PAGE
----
This is a neat format and good value. For the super-budget price
of 2 CDs you get these with symphony tracks from Naxos recordings
and a 158 page book in a slipcase taking up no more shelf space
than 2 standard CDs. I think youíre expected to read the book,
pause where the CD tracks are cued in the text and listen to them
as a reward. I prefer to go straight to the music performances
and then use the book to find out more about what I like. Luckily,
even without index, access in this book is easy.
You discover the
symphony chronologically. First Sammartiniís Symphony in D,
succinct, highly varied and entertaining, a good example of
the early type. The opening movement struts amiably. The slow
movement is both elegant and eloquent as itís expressive within
the discipline of form. The repeated melody for violins is varied
by solo violin presentation with tasteful additional ornamentation
in this stylish performance by the Aradia Ensemble/Kevin Mallon
though in the opening movement the small scale ensemble is rather
aggrandized by the glowing recording acoustic. A snappy, fast
throwaway finale completes this carefully crafted piece.
in E flat is more modern in attitude. This piece seems to be
worked out before your ears and Stamitz wants to engage you
in this experience. So the music develops from shorter melodic
cells more gradually and thereís excitement as well as charm,
for example with the Mannheim crescendo in the opening
movement (tr. 4 0:14) and drama in the slow movement, now disciplined,
now more melting. The Northern Chamber Orchestra/Nicholas Ward
fully honour the demands of this music, though perhaps their
approach is a little over solemn in density of tone. In Haydnís
Symphony 22, The Philosopher, Ward gives us a jovial
Minuet of fair bounce if a smidgen heavy in tone and a sunny
Trio which favours the horns overmuch at the expense of the
cors anglais. In the finale itís the shimmeringly sprightly
strings which those instruments have to and do match in echo.
Haydn blends Sammartiniís elegance and Stamitzís intellectual
The rest of CD1
is standard symphonic repertoire. Capella Istropolitana/Barry
Wordsworth bring the finale of Mozartís Haffner symphony
played with litheness and panache. But their closer miked recording
of the slow movement of Mozartís Jupiter symphony is
heavier in tone which for me gives it too much romantic warmth
and blunts dynamic contrast. Yet the gauzy effect of the muted
violins and the angst in the firmly articulated accents, for
instance in the second theme (tr. 9 1:25) come across.
Three opening movements
close CD1. In Haydnís London symphony Wordsworth and
Capella Istropolitana display a grandly rhetorical introduction
with breadth and power but also soft melting elements, especially
in the first violins before a relaxed Allegro that soon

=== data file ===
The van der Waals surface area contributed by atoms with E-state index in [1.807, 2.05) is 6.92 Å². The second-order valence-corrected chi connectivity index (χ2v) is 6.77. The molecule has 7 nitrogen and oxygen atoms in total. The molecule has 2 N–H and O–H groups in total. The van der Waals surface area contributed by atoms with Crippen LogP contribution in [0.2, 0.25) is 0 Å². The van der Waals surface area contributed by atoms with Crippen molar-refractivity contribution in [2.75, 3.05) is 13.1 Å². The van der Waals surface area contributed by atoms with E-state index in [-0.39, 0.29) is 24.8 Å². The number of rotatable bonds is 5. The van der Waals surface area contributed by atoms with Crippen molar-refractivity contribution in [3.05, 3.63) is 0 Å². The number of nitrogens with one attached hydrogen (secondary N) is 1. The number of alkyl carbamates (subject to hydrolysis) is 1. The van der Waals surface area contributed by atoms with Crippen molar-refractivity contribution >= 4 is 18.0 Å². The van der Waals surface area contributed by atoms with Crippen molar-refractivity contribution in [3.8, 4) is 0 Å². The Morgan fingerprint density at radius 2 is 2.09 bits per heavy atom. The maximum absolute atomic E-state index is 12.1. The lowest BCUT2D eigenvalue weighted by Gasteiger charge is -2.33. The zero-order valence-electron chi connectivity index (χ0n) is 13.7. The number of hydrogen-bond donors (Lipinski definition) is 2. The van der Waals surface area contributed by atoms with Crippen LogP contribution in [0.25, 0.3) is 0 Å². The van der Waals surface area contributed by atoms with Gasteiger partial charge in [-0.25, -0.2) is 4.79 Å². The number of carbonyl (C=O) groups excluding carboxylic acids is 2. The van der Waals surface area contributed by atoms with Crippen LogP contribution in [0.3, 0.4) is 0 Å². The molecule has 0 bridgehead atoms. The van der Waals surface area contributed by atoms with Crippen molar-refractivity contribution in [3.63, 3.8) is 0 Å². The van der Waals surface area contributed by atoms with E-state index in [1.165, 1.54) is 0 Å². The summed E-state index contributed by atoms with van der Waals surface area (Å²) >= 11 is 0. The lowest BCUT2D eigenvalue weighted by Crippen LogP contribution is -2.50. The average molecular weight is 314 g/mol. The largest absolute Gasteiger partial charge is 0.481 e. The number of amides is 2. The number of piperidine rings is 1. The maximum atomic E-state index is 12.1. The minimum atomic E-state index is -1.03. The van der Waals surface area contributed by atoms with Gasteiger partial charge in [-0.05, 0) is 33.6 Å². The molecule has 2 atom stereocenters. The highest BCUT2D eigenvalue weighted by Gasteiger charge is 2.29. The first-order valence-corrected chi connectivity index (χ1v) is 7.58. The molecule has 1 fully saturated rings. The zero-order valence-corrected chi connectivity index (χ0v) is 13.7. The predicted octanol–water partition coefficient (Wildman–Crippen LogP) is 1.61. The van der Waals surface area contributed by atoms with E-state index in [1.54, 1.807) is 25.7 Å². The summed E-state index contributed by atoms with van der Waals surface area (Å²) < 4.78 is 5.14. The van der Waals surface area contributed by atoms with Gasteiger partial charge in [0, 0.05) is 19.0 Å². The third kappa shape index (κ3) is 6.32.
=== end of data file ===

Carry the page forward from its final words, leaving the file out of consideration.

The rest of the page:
becomes vivacious. Wordsworthís fine momentum gives it joie
de vivre while heís still scrupulous about vertical clarity.
In Beethovenís Symphony 7 introduction the Nicolaus Esterhazy
Sinfonia/Bela Drahos display imposing, if rather ponderously
massive, tutti chords offset by beguiling woodwind solos
and thereís a sense of heroic effort in the rising scales spread
across all the strings. The Vivaceís first theme on flute
(tr. 11 3:42) is cheery, the crucial horns shine bright and
clear in the following tutti and the second theme (4:49)
has a courageous glint. The strength of the performance comes
from its clear dynamic contrasts.
The Slovak Philharmonic
Orchestra/Michael Halasz give Schubertís Unfinished symphony
a measured, solemn opening but agitated subsidiary theme on
oboe and clarinet (tr. 12 0:24) with rustling strings beneath.
The famous second theme is warmly presented on cellos (1:19)
but also has a restless accompaniment and soon fragments into
stormy outbursts. Halaszís approach is deliberate, arguably
overmuch so, but Schubertís construction is so taut the effect
is more powerful than stilted. In this CDís context you hear
Stamitzís legacy used to more searingly dramatic effect.
CD2 has a growingly
nationalist feel. First up is the most overtly programmatic
symphony, Berliozís Symphonie fantastique. Its second
movement Ball should sweep you off your feet but the San Diego
Symphony Orchestra/Yoav Talmi, while clear in texture, offer
for me a too delicate waltz with a touch self-conscious momentary
slowing of tempo (tr. 1 0:50). The fourth movement March to
the Scaffold is somewhat deliberate too but Talmi does convey
its hovering between the grand formality of ritual and the garish
grotesqueness of nightmare.
The question with
the slow movement of Brahmsí Symphony 2 (tr. 3) is how slow
and melancholy is it. Brahms marking is ĎSlow but not too muchí
and I feel in the London Philharmonic Orchestra/Marin Alsop
account here the second element of the marking is underplayed.
So while the cellosí opening theme has a spaciously sombre dignity
thereís also a rather withdrawn inwardness which develops into
a tiptoeing hesitancy. The sunnier second phase (2:59) has a
more winsome delicacy and fragility while the third phase (4:03)
is warm and homely, then turbulent before the gentle insistence,
beautifully realized, of the sober wistfulness of the calm mix
of first and third phase material.
The first movement
of Borodinís Symphony 2 is ever dramatic though without a programme,
its rugged power in brass and lower strings vividly revealed
by the Slovak Radio Symphony Orchestra/Stephen Gunzenhauser.
The brief opening fanfare like motif is much repeated and varied.
The second theme (tr. 4 1:40) begins more relaxed and folksy
but at 4:02 in the wind, is presented urgently like the first
motif. But that is more smoothly presented at 3:16 and 5:44,
so you begin to feel it as the same character in different moods.
In the latter case the first theme in the upper woodwind is
flowingly though also animatedly layered over a second theme